Part 5: The Book Writing Process

“I think it would be very educational (not to mention fascinating) for you to guide us blog readers through the process of writing a book. From the initial idea to the finished product, step-by-step.” A blog reader

To read the first four parts, see these links: Part 1Part 2, Part 3 and Part 4. To recap, we’ve looked at steps 1-8 of my book writing process.

  1. Ideas
  2. Outline
  3. Character Profiles
  4. Pre-Book Trial Run
  5. First Draft
  6. Editing
  7. Illustrations
  8. Test Families

Step number nine is copyediting. We’re so grateful for the copyeditor! When I’m writing first draft or beginning to edit, I check with the copyeditor and see if the date I’m thinking of to send the book to him will fit into his schedule. The copyeditor works through grammatical issues, edits parts that may need clarification, and gives the book a thorough scrub, looking at all the details carefully. He tracks the changes in Word.

Blog reader question: What/who sets the deadlines and what is the reason a writer can’t just finish a book on their own timeline?

A personal preference for me is to set a deadline because that makes me push hard and stay focused.

To set the timetable, I consult the calendar to determine the ideal ship date for the book and then backtrack. The printer generally needs about 3 weeks, but if there is any hitch along the way, there might be another few days or even a week. We need time to lay out the book in the final format before it goes to the printer. The copyeditor usually needs 2 weeks, etc. For Finding Change, my copyeditor date was October 1st and the press date was the 31st.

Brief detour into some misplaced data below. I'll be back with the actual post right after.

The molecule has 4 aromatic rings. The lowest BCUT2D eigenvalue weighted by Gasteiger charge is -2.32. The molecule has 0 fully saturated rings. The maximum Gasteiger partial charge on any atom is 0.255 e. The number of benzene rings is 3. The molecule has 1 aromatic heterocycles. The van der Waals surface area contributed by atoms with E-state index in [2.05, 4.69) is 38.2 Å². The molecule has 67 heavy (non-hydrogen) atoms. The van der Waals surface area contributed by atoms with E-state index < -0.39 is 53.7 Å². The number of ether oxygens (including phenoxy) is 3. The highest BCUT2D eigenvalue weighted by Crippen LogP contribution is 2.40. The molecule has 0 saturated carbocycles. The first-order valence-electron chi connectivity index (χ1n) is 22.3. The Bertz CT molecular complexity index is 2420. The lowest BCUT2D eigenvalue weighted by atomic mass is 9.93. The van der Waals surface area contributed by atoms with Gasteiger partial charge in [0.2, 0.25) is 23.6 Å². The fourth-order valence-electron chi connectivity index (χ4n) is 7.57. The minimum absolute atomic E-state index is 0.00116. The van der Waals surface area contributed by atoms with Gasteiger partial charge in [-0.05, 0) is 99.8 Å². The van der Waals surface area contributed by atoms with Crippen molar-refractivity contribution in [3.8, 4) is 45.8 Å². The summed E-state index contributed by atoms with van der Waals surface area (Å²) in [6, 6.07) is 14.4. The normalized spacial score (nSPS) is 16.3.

Mary working on the cover

Step number ten is the cover. With Finding Change, we originally wanted a photo of my main character to be on the cover but the potential options pursued didn’t work. As I researched what other kids’ book covers looked like, I discovered most of them had illustrated covers. Mary worked diligently sketching concepts to first see if we could get that idea to work, and then she jumped into the real thing. It took her about a week from sketching concepts to finishing the final illustration. There was no room for messing up because she used colored pencils. After the illustration was completed, we scanned it in and did the final layout, which included using a combination of Photoshop and Indesign.

Love,
Sarah

“Prepare thy work without,
and make it fit for thyself in the field;
and afterwards build thine house.”
Proverbs 24:27

8 thoughts on “Part 5: The Book Writing Process”

  1. Thank you for the insight into the book production process. My nephew is staying overnight tonight, so I hope to read more of Finding Change to him.

  2. Thank you for sharing with us. It’s nice to see someone else’s writing details are similar to my own. Mary does nice artwork. Does she also do illustrations for other writers?

    1. Lately, it seems my books have been on a Christmas release schedule. I’ve noticed homeschoolers often start shopping even before Thanksgiving, so when I plan my pre-order release, I try to work in that time frame! I do make sure books will begin shipping by early December, so that gives people plenty of time!

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